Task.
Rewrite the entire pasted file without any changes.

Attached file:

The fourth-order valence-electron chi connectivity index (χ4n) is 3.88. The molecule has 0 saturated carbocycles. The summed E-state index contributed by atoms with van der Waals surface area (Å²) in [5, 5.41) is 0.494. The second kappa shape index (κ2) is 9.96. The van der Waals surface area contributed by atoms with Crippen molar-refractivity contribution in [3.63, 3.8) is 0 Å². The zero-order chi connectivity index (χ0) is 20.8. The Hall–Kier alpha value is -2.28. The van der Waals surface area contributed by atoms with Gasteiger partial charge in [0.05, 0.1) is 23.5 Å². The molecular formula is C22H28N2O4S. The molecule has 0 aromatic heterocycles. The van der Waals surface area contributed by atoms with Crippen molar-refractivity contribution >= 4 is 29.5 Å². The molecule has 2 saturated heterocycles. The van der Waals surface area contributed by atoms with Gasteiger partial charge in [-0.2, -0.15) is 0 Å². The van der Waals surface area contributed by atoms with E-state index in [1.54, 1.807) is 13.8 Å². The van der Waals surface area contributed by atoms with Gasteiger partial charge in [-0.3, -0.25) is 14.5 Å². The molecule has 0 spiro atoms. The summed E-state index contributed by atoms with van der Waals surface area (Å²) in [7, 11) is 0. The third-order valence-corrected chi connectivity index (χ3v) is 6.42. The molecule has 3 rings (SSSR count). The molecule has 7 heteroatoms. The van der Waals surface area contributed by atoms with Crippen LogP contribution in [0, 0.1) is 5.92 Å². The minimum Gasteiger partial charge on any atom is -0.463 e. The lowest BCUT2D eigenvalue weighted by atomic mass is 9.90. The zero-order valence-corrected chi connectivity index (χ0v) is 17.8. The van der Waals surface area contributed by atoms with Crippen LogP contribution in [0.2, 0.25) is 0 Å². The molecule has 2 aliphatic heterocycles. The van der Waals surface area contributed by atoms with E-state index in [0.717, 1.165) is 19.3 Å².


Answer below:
The fourth-order valence-electron chi connectivity index (χ4n) is 3.88. The molecule has 0 saturated carbocycles. The summed E-state index contributed by atoms with van der Waals surface area (Å²) in [5, 5.41) is 0.494. The second kappa shape index (κ2) is 9.96. The van der Waals surface area contributed by atoms with Crippen molar-refractivity contribution in [3.63, 3.8) is 0 Å². The zero-order chi connectivity index (χ0) is 20.8. The Hall–Kier alpha value is -2.28. The van der Waals surface area contributed by atoms with Gasteiger partial charge in [0.05, 0.1) is 23.5 Å². The molecular formula is C22H28N2O4S. The molecule has 0 aromatic heterocycles. The van der Waals surface area contributed by atoms with Crippen molar-refractivity contribution >= 4 is 29.5 Å². The molecule has 2 saturated heterocycles. The van der Waals surface area contributed by atoms with Gasteiger partial charge in [-0.2, -0.15) is 0 Å². The van der Waals surface area contributed by atoms with E-state index in [1.54, 1.807) is 13.8 Å². The van der Waals surface area contributed by atoms with Gasteiger partial charge in [-0.3, -0.25) is 14.5 Å². The molecule has 0 spiro atoms. The summed E-state index contributed by atoms with van der Waals surface area (Å²) in [7, 11) is 0. The third-order valence-corrected chi connectivity index (χ3v) is 6.42. The molecule has 3 rings (SSSR count). The molecule has 7 heteroatoms. The van der Waals surface area contributed by atoms with Crippen LogP contribution in [0, 0.1) is 5.92 Å². The minimum Gasteiger partial charge on any atom is -0.463 e. The lowest BCUT2D eigenvalue weighted by atomic mass is 9.90. The zero-order valence-corrected chi connectivity index (χ0v) is 17.8. The van der Waals surface area contributed by atoms with Crippen LogP contribution in [0.2, 0.25) is 0 Å². The molecule has 2 aliphatic heterocycles. The van der Waals surface area contributed by atoms with E-state index in [0.717, 1.165) is 19.3 Å².